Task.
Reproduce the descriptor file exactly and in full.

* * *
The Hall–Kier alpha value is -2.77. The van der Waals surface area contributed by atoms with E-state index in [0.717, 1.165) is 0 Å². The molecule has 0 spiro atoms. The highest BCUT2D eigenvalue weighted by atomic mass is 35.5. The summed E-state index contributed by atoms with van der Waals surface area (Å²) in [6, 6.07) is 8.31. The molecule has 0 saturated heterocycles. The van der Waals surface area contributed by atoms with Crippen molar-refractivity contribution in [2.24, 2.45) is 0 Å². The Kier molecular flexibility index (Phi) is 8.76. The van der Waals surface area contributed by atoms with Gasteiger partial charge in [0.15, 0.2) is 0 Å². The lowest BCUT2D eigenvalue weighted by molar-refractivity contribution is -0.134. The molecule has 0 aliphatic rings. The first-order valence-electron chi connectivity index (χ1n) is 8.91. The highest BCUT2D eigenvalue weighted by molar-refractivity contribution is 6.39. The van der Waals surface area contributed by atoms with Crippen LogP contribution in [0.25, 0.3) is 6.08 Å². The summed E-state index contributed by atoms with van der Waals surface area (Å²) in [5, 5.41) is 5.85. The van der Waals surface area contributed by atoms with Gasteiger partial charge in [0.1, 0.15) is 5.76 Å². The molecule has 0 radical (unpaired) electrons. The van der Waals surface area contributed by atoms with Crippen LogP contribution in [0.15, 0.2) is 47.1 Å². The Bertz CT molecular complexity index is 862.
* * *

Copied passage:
The Hall–Kier alpha value is -2.77. The van der Waals surface area contributed by atoms with E-state index in [0.717, 1.165) is 0 Å². The molecule has 0 spiro atoms. The highest BCUT2D eigenvalue weighted by atomic mass is 35.5. The summed E-state index contributed by atoms with van der Waals surface area (Å²) in [6, 6.07) is 8.31. The molecule has 0 saturated heterocycles. The van der Waals surface area contributed by atoms with Crippen molar-refractivity contribution in [2.24, 2.45) is 0 Å². The Kier molecular flexibility index (Phi) is 8.76. The van der Waals surface area contributed by atoms with Gasteiger partial charge in [0.15, 0.2) is 0 Å². The lowest BCUT2D eigenvalue weighted by molar-refractivity contribution is -0.134. The molecule has 0 aliphatic rings. The first-order valence-electron chi connectivity index (χ1n) is 8.91. The highest BCUT2D eigenvalue weighted by molar-refractivity contribution is 6.39. The van der Waals surface area contributed by atoms with Crippen LogP contribution in [0.25, 0.3) is 6.08 Å². The summed E-state index contributed by atoms with van der Waals surface area (Å²) in [5, 5.41) is 5.85. The van der Waals surface area contributed by atoms with Gasteiger partial charge in [0.1, 0.15) is 5.76 Å². The molecule has 0 radical (unpaired) electrons. The van der Waals surface area contributed by atoms with Crippen LogP contribution in [0.15, 0.2) is 47.1 Å². The Bertz CT molecular complexity index is 862.